[time-nuts] Pulse width for start signal for HP5370

Magnus Danielson magnus at rubidium.dyndns.org
Sun Sep 4 08:19:06 UTC 2011

On 04/09/11 09:07, Tom Van Baak wrote:
> Paul,
> Do you have an oscilloscope handy? When doing precision
> time interval measurements it's useful to take a look at what
> the counter inputs actually look like. Use a BNC tee and a 1M
> scope probe (so as not to artificially load the counter input).

I tend to do the same. Also, some errors is not due to the wrong 
frequency but due to interference, and you can't see that very good with 
a counter, but on a scope.

Here a short-hand of observations and probable causes:

1. too high frequency (unstable)

May be trigger error, usually bad slew-rate on the slope or slope of 
other direction. In really bad cases double frequency can be seen.
Injected noise has also been seen.

2. too low frequency (unstable)

May be trigger error, usually a trigger on the bad slew-rate peak, so 
moving tricker back to safe ground high slew-rate is needed.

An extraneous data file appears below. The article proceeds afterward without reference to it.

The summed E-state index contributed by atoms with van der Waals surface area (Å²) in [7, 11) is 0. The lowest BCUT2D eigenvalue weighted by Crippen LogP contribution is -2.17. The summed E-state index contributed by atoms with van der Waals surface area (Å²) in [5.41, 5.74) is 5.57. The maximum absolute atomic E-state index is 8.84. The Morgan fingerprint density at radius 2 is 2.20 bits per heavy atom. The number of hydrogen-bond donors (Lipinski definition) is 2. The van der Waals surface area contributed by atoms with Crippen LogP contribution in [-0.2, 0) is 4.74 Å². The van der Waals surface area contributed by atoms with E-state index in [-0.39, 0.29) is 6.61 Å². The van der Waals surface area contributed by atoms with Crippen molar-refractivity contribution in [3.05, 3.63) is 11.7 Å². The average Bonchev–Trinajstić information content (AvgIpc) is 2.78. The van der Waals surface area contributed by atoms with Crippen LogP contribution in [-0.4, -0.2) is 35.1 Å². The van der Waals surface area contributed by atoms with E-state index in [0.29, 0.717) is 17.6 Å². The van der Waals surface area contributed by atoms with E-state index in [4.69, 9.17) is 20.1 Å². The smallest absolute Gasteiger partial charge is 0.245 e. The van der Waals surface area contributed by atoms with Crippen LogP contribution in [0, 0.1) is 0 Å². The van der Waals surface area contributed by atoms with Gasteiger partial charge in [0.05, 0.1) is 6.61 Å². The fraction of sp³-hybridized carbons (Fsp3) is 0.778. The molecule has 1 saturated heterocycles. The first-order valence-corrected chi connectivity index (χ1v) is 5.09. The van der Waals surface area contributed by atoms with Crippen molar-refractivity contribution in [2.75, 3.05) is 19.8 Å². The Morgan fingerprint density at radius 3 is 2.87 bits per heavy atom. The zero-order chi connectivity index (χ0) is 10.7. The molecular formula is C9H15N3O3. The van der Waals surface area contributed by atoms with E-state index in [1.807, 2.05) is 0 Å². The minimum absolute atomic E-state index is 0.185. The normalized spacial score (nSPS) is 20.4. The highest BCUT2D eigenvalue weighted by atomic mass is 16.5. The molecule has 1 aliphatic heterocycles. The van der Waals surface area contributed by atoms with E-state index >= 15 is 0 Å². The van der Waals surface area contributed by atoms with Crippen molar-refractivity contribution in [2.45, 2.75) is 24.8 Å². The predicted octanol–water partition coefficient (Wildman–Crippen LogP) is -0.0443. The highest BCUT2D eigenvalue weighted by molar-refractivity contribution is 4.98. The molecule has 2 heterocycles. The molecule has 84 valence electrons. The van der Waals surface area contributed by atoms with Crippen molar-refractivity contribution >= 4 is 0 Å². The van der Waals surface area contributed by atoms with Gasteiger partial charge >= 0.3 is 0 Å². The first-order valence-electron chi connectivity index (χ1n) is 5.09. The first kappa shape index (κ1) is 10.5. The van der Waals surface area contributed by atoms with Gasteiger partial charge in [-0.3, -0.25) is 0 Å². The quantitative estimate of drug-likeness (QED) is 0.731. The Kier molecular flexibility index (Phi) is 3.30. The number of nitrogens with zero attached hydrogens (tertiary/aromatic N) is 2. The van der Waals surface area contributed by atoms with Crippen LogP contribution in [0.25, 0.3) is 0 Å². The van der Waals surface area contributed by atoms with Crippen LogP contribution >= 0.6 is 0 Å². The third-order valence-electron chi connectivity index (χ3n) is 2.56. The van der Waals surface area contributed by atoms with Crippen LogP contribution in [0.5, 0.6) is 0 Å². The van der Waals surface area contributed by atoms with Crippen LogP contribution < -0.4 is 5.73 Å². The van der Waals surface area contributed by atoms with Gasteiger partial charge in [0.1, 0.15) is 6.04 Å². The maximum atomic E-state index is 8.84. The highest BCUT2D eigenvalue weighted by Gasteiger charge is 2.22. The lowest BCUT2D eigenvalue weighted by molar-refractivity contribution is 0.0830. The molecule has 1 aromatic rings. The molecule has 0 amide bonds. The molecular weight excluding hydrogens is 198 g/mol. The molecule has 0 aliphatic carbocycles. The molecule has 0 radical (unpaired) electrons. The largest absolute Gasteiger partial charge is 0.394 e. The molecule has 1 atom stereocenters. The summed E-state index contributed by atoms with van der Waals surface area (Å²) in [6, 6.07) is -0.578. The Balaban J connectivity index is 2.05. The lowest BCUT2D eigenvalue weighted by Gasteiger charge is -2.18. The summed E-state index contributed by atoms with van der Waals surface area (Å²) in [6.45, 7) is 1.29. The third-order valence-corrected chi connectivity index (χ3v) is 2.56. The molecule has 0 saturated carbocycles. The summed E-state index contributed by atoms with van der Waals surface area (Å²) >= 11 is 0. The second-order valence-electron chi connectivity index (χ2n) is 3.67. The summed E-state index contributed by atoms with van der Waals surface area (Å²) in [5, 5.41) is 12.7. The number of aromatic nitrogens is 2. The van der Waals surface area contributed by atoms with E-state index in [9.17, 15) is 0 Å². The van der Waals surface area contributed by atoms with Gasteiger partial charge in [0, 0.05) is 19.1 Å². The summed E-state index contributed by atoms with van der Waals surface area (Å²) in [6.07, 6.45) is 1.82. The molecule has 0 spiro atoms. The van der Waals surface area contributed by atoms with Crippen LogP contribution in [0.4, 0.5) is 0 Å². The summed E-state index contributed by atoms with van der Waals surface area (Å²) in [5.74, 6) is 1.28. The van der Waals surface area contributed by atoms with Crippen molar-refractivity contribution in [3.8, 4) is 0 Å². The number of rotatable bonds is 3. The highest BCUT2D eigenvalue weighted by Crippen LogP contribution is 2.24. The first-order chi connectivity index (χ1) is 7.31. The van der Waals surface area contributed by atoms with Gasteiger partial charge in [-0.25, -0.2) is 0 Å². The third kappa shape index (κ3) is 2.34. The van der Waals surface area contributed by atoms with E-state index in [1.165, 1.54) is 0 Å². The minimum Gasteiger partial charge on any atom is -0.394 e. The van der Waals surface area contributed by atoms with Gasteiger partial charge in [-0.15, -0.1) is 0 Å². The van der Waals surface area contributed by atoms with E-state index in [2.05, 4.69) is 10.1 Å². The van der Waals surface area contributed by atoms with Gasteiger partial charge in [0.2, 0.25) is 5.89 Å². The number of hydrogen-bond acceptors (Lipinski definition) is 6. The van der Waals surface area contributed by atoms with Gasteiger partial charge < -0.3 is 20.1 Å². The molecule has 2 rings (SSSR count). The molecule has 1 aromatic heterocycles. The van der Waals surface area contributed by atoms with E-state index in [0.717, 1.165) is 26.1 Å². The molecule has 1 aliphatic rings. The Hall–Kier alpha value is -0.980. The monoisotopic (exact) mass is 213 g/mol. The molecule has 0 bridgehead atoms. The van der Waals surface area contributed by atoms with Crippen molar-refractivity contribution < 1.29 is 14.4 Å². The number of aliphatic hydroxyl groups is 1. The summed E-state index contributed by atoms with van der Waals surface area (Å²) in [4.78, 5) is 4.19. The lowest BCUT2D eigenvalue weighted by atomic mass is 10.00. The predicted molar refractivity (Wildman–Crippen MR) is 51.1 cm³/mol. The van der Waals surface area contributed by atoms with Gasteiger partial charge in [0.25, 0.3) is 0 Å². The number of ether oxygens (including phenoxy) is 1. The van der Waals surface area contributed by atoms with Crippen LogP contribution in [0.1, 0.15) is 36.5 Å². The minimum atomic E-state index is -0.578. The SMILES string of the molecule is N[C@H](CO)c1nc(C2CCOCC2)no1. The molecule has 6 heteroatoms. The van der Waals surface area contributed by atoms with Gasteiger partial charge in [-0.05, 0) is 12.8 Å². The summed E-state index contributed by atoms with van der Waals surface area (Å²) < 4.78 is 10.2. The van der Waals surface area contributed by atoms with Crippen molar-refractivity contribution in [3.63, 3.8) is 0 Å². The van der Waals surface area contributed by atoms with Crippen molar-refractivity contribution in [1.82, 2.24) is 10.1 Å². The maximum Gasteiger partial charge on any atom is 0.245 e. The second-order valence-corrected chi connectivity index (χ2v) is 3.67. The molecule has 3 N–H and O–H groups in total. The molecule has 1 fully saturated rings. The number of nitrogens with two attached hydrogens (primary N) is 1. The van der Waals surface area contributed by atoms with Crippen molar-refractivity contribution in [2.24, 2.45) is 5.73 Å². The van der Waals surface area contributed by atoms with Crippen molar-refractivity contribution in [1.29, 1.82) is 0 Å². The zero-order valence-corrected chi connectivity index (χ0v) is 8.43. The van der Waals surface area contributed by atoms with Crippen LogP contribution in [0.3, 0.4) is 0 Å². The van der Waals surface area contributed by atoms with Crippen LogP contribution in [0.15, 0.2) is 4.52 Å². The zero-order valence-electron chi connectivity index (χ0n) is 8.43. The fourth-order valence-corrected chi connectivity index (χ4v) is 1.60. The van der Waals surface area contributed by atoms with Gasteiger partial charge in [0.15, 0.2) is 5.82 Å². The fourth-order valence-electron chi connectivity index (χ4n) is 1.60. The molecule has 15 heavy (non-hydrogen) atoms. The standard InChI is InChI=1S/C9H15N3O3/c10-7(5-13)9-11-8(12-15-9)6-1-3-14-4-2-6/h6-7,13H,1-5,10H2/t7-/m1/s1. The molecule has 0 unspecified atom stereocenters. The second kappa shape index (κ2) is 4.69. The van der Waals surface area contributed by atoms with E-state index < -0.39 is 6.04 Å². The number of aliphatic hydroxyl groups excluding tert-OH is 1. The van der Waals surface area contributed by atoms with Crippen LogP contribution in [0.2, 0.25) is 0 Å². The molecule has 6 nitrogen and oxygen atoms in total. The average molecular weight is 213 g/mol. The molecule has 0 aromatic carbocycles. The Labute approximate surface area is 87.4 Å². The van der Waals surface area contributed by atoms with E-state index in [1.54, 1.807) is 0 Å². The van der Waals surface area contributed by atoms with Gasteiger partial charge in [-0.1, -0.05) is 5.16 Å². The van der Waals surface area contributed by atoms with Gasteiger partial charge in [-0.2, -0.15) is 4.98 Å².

3. unstable

Beyond the above cases, you can also have ringings or other similar 
features of the signal which can cause bad timing triggers etc. High 
slew-rate is where you want to trigg, if you just can avoid other 
trigger problems.

Low-pass filters can help to clean up trigging.

It is a good exercise to train the trigging skills on oscilloscope, 
since you will get fuzzy and/or double/tripple/whatever images.

So, in all these a good scope gives you clarity and a good feel for the 

> For pulse inputs it should help you set the DC trigger level
> appropriately. I usually use 0.5 or 1 or 2.5 VDC. But seeing
> the actual waveform helps me decide.
> For CW inputs you will probably want to set the counter to
> AC coupling and zero volt trigger.
> Some counters give you a choice of 50R or 1M termination.
> Be careful with that. In some cases the waveform is much
> cleaner with 50R. In other cases 50R puts way too much
> load on the source and you trigger level or risetime suffers.

All of the above matches my experience.

Doing measurements properly is an art. While I am sloppy, it is mostly 
from lazyness. I can even get called in to the lab just to "find" the 
signal with the scope they already hooked up (usually they made the 
error of going for higher frequency rather than lower frequency 
offending signals... so that I find within minutes with just turning 
time-base and tuning trigger).

Also, if you have it, at some times a spectrum analyzer can help you to 
understand what happens... such as unexpected harmonics. The spectrum 
analyzer has better dynamics than the scope.


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